Cohen, who is the founder of the non-profit Music and Memory, works with elder care centers across the country. He seeks grants to buy iPods and headphones. After conducting interviews with patients, he creates a playlist of music specific to that individual. In the film, we see elders “come alive” before our eyes as they listen to the music. Memories miraculously reappear. Words, language, singing are spontaneous. The body moves, even dances, walkers flung to the side of the room.

We don’t need science to tell us that music touches our minds and bodies on a very deep level, but research on the brain continues to confirm it. In the film we learn that “when we are young, music records itself in our motions and emotions. Luckily, those are the last parts of the brain touched by Alzheimers.” Music somehow reconnects the physical and emotional parts of the brain, releasing memory. Elders with dementia can feel increasingly isolated, but music makes them “flow” again. Music provides a link to “living in concert with each other and our own selves.”

The film Alive Inside challenges us to look at the way we treat older adults in our culture. Hiding elders away in nursing homes and filling their bodies with pharmaceuticals may not be the best choice. Dan Cohen and filmmaker Michael Rossato-Bennett suggest that an inexpensive iPod may be life-changing.

A link to the movie’s website is here. Have your tissues ready.

[For more information on music and the brain, check out my blog posts Brain Imaging on Musicians, Essential for Being Human, The Musician’s Brain, and How We Learn.]

How We Learn – applications for musicians

I just finished reading How We Learn: The Surprising Truth About When, Where, and Why It Happens by Benedict Carey, 2014.

From a musician’s perspective, it has obvious applications for practice.How We Learn

If you’ve been reading my blog, you know I totally geek out on brain science. It really blows my mind (ha!) reading about the new research on our grey matter. I am savoring Benedict Carey’s book and carefully sifting through it to find wisdoms for the practice room. Let’s begin with a quote from the book:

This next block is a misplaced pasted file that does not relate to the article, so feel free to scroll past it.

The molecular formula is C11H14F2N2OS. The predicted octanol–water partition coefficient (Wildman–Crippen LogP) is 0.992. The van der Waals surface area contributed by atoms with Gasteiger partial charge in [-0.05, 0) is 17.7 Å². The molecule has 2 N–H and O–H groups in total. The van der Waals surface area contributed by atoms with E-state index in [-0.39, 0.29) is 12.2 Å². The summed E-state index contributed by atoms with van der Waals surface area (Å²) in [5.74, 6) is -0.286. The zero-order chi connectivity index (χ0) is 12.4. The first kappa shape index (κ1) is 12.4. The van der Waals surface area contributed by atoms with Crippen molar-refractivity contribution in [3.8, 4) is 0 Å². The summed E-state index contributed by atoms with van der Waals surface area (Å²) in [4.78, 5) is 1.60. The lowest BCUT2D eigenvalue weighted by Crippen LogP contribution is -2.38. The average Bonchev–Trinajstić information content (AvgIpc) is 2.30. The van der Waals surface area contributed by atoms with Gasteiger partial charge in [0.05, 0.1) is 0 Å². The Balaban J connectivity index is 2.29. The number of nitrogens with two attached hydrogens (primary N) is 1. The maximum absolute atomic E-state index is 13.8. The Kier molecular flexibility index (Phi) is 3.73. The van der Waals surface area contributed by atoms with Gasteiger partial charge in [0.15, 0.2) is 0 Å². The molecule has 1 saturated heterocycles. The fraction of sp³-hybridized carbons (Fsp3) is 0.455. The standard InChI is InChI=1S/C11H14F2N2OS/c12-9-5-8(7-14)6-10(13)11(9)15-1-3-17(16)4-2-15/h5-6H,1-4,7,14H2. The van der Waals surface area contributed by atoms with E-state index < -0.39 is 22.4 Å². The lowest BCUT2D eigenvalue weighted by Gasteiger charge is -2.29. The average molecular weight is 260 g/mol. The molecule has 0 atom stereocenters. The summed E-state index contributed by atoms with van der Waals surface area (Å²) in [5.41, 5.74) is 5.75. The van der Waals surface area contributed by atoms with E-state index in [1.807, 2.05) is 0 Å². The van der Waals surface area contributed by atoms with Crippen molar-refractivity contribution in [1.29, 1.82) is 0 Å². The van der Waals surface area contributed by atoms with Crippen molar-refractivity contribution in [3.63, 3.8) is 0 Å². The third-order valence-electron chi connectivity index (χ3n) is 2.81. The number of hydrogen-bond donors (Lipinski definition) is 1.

“If the brain is a learning machine, then it’s an eccentric one. And it performs best when its quirks are exploited.”

In my work with music students, I have found that the best practice techniques are the ones that are unusual or humorous. For more on this topic, please check out my posts “Articulation Game,” “Rhythm Silliness,” and “Practicing Upside Down.” But I’m getting ahead of myself.

The book begins with a discussion of how we learn at the neurological level. As scientific study of the brain is aided by new methods, our understanding of memory is deepened. Author Benedict Carey delves into new research on how the brain makes and stores memories. It appears that there are two sides to memory: storage and retrieval. While the brain has plenty of room to store all of our memories, not all of them can be retrieved. In order to retain information, the retrieval system must be strong. It is strengthened and made faster with use.

Some of the research on how the brain learns confirms what we already know, but some is truly new and revolutionary.

Research on Learning May Change How We Practice

  1. Practicing in frequent, short sessions is better than a single long practice. It’s more productive to have three 20 minute practice sessions than a single one hour practice. Similarly, music practice should happen everyday. Your teacher will notice if you do all of your practicing the night before the lesson because your retention of the information will be low.
  2. Memories are encoded with snippets from our environment. It will come as not surprise that we can recall things best in the same place we learned them. If I had a nickel for every time a student has said, “But I played the music so much better when I was practicing at home,” I’d be rich. In the teacher’s studio or recital hall, the conditions are different than the practice room. Musicians should either try to create situations similar to the performance while in the practice room (dress shoes, imagining the stage, etc.) or vary the practice environment (different locations, different times of day) to take advantage of the “context effect.”
  3. Repeating something a set number of times does not make you learn it. The number of repetitions is not important. You must practice correctly and deliberately. (See my blog posts on “Hearing vs. Listening,” “Research on Effective Practice Skills,” and “Concentration Exercises.”)